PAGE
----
At this moment we are dead busy with a trailer for Cannes. Bubble Gum Crisis is a successful Manga TV series which has been airing worldwide for the last 20 years. Now the Japanese copyright owners decided to make a feature film adaptation and try to sell the whole package at the Cannes Film festival this year. Since time is short, resources limited we had to very careful explore all the options available in letting this to become a reality. We have been brought in at the conceptual stage where the actual designs and the transition from 2D to 3D and further to real characters were not even decided. The production and the conceptual stage are running in parallel which means a logistical nightmare for the pipeline as models, animations, textures have to be constantly tweaked to address the wishes of our client and to ensure that the fan community will get what they would expect from a comic (Manga) adaptation. Our pipeline consists of Mental Ray for preview renders, Renderman Studio for final renders, Nuke for compositing, Maya for modeling and animation, Z-Brush for texturing, 3DSMax (Fume FX) for Particles and Houdini for FX animation. We’ve adopted the Open EXR standard for rendering and compositing and are pretty happy not to run into significant problemsuntil now.
Below you can see some production stills from the shooting with RED One and our ‘garage’ studio setup. The overall timeframe is 3 month from conceptual design to delivery. For a 1,5 min long trailer a pretty tight schedule… But hey, it wouldn’t be us if it would be easy !!
This one is special for me… i shot the first time with RED and even there are voices against that it can’t hold up to Genesis, F23 or others, i must say i am seriously impressed with the 4K resolution (i know just 3,2) and its nearly grain-free appearance. We shot 4K 2:1 to down sample to 2K 2:1 and after a simple one-light treatment in Cine Red (which is BTW impressive too) exported as DPX sequence to further do the final comp in Shake. I was a little bit puzzled first to be able to change basically everything from sensitivity (ISO/ASA) to White Balance, Tint, Temperature, etc. but once you get the concept of RAW it is pretty simple to get the a ‘look’ out of the box. Indeed a really geeky thing what RED throw on the market and for sure not everyone’s thing to take over the ‘colorist’s’ job as it necessitates more than just pushing buttons and a deeper understanding of the whole post-work-flow down the road, but for people who love ‘total control’ a heavenly dream came true.
For me for sure not the last time and we are hopefully soon going to shoot everything from TV-commercials to TV-movies and maybe act as second unit for feature films. Especially for cost-effective VFX shots RED is from now on my choice. Anyway, i want buy Scarlet when available and i am a huge fan of RED ONE, even if there are still some people concerned about reliability and matureness of such a system. For geeks like me who want be involved in the evolution of a revolutionary new digital cinema format definitely the right (RED) thing !!!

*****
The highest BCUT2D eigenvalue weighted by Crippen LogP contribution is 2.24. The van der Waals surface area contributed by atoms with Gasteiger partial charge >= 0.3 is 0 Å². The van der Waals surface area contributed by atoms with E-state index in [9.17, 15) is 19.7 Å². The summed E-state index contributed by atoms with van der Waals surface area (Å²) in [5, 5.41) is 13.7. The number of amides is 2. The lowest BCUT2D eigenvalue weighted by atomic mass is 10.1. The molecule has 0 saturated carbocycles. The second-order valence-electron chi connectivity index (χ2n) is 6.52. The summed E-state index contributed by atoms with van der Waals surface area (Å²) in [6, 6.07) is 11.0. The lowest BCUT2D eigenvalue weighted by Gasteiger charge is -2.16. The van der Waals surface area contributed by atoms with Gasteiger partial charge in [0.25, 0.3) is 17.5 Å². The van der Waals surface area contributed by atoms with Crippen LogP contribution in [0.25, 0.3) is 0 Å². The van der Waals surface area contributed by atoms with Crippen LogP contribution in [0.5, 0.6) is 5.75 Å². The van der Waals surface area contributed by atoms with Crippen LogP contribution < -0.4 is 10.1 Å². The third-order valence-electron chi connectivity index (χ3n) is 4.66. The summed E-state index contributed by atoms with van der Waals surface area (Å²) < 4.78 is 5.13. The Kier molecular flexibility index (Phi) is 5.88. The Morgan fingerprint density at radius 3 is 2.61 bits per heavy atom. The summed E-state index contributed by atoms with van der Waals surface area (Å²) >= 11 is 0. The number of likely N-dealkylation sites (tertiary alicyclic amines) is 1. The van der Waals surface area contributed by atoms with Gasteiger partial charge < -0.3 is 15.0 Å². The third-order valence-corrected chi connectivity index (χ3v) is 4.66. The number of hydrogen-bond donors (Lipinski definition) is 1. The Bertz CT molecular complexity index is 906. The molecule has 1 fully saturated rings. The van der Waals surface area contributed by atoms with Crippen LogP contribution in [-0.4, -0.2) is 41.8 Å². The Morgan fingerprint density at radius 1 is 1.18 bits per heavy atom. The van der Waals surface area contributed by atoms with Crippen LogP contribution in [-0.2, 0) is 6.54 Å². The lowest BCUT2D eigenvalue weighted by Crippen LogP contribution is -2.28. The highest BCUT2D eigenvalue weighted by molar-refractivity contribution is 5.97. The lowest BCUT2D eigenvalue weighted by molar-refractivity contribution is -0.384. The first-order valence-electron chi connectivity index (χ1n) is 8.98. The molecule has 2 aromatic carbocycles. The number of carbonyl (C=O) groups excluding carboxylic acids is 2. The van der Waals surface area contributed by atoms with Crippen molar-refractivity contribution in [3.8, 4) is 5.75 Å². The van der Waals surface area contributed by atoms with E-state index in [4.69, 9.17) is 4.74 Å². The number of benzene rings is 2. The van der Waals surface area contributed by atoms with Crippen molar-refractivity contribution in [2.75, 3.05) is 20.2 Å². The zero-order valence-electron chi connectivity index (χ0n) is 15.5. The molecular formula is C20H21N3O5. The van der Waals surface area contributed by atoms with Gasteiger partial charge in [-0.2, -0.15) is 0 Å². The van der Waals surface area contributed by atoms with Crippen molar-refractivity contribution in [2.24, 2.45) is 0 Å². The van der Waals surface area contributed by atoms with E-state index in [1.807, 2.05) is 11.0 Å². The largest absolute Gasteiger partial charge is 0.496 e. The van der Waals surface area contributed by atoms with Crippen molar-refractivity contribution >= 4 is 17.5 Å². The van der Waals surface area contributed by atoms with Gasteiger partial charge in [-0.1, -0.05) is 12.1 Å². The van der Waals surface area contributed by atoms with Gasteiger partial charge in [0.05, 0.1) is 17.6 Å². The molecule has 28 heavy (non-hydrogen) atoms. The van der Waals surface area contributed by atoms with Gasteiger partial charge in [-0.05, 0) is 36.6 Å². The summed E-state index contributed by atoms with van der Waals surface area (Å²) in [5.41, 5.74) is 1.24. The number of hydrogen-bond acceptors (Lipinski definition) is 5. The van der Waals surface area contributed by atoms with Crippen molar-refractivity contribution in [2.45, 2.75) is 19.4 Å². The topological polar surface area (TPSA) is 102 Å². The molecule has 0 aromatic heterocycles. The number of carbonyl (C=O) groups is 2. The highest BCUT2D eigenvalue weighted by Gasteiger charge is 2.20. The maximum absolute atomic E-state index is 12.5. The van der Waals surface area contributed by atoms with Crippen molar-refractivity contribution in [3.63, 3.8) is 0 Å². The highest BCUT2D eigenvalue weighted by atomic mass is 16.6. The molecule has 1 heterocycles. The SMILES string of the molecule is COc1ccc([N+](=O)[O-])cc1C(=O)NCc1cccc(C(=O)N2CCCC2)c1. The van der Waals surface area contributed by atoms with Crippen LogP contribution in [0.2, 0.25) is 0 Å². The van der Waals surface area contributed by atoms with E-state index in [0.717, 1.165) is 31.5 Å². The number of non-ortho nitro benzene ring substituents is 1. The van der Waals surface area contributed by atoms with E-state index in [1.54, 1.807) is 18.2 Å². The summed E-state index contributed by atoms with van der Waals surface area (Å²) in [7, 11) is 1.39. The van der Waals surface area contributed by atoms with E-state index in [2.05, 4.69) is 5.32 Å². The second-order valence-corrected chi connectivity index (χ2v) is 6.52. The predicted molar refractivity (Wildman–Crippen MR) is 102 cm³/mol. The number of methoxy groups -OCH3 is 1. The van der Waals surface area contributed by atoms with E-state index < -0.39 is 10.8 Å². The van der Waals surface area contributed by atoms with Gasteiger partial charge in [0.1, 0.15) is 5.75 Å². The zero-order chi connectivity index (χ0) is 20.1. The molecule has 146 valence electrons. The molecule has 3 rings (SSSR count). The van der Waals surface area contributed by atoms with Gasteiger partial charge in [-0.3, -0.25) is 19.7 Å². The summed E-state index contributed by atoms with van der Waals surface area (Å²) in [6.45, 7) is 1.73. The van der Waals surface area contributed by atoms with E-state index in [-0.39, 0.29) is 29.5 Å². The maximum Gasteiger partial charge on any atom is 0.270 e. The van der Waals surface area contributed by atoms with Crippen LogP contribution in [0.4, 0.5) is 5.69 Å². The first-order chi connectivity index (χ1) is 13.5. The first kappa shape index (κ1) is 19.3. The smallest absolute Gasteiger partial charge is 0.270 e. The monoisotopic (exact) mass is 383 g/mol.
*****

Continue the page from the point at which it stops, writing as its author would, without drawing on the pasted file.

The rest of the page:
OK, so now that i have got Nuke 5.2 and just finished my first comp, where i was using the 3D environment to displace a camera-mapped image to simulate footsteps of a guano, i must say that i really like Nuke’s channel architecture even though i think i am still much faster in Shake to these comps with a lot of separately rendered passes. Maybe because of the clarity of piping just in the mask layer for certain operations, which can be done of course in Nuke as well, but in the moment we rendered OpenEXR’s files it was sometimes confusing to choose the right control layer, you always have to switch back and forth to see what the actual layer was, whereas in Shake it was much faster to see which layer is used to restrict a certain operation. I think it is just a workflow thing and i have to get used to, BUT the rest i pretty much liked especially the 3D environment.
We will also soon open a NUKE course here at IDD (www.iddcg.cn) which i will teach besides my successful Shake course and also help Base FX (www.base-fx.com) to make a smooth transition from Shake to NUKE.
So here we go, what should i say: a cool loft in Chaoyang district, i am their VFX Supe and Lead Comper with another 120 !! folks, doing tests for Rainmaker, The Orphanage and others, pretty impressive what kind of transformation company XXX went through in the last year, nobody probably expected to see that kind of work from China, at least not from Chinese guys, BUT if their US clients are already afraid of loosing their core business to China than they must be on the right track to gain international recognition and i am somehow one of the reasons to give them a more competitive edge.
Here are screenshots from my tests i have done for Rainmaker:
1. original live plate 2. jaw removed 3. CG jaw (face) replacement
I did the jaw removal and comp in Shake, facial tracking with rough gemometry in PFTrack and the animation and fur was done by company XXX (Shave and a Haircut) in Maya.